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Trophy

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Trophy, tropeum (Latin: tropaeum, trophaeum; Greek: τρόπαιον from τροπή) — a type of ancient symbolic structure: a monument-trophy, which was erected by the winners from the equipment of defeated opponents. Often depicted on equipment and architecture as one of the symbolic motifs used.

Also, this term has taken on an important meaning in the architecture and monumental and decorative arts of classicism, neoclassicism and Empire, becoming a figurative motif, which is a sculptural, relief or pictorial image of weapons, military armor and attributes.

A coin from the time of Julius Caesar with a trophy. 1st century BC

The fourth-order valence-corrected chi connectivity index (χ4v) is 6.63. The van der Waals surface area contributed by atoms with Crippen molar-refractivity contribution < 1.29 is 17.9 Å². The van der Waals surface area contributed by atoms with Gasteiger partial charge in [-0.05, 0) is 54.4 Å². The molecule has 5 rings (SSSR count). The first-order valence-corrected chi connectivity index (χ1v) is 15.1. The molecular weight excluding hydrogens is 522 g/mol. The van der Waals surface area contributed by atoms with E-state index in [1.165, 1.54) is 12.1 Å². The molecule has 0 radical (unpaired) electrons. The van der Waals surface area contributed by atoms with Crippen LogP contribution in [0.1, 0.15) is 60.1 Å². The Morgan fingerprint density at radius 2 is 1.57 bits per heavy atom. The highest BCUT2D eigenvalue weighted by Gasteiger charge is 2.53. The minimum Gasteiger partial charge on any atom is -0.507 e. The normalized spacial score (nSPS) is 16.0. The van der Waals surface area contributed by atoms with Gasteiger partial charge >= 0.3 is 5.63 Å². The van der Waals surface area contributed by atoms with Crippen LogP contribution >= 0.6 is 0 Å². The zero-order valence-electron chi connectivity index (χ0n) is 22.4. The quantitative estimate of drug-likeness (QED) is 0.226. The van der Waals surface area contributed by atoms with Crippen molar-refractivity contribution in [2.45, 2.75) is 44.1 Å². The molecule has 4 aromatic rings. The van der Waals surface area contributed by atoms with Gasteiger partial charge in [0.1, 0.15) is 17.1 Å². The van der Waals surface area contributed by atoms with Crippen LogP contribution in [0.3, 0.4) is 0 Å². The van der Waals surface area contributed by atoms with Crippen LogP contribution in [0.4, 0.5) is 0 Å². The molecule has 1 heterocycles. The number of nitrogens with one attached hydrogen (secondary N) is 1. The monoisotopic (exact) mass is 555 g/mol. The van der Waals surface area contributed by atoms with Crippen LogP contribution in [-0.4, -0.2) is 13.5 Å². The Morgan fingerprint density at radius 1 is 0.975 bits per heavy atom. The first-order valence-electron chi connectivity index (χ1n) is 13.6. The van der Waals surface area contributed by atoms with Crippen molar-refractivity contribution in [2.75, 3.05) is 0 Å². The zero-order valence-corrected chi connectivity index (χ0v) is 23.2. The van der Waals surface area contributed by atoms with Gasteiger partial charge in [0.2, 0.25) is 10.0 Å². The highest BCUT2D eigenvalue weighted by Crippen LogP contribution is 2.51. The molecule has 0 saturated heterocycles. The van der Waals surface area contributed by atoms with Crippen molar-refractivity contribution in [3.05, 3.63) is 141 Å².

The tradition of raising the trophy

Initially, the term "trophy" meant rather than" prey", but was a sacred object. It was a pillar (or tree, cleared of branches and bark) on the battlefield, on which the soldiers of Greece and Rome after the victory hung the armor of the defeated. Usually it was a suit of armor and helmet, as a sign that victory on the battlefield was left to them. The erection of this pillar was symbolic, dedicatory in nature, as evidenced by ancient texts.:

Pious Aeneas, although he is hurried by the care of the Fallen to betray the earth, although sadness darkens his soul, Still with the dawn he hurries to fulfill his vows to the gods. Having filled the hill and stripped the huge oak of its branches, He raises up a trophy in your honor, Lord of battles, And dresses it with all its weapons removed: In a spray of bloody dew he hangs a shaggy helmet and broken Spears and a heavy carapace pierced In a dozen places; and on the left side of the trunk he has firmly fixed a Shield of brass and a sword in an ivory scabbard. (Virgil, The Aeneid, XI, 2-11)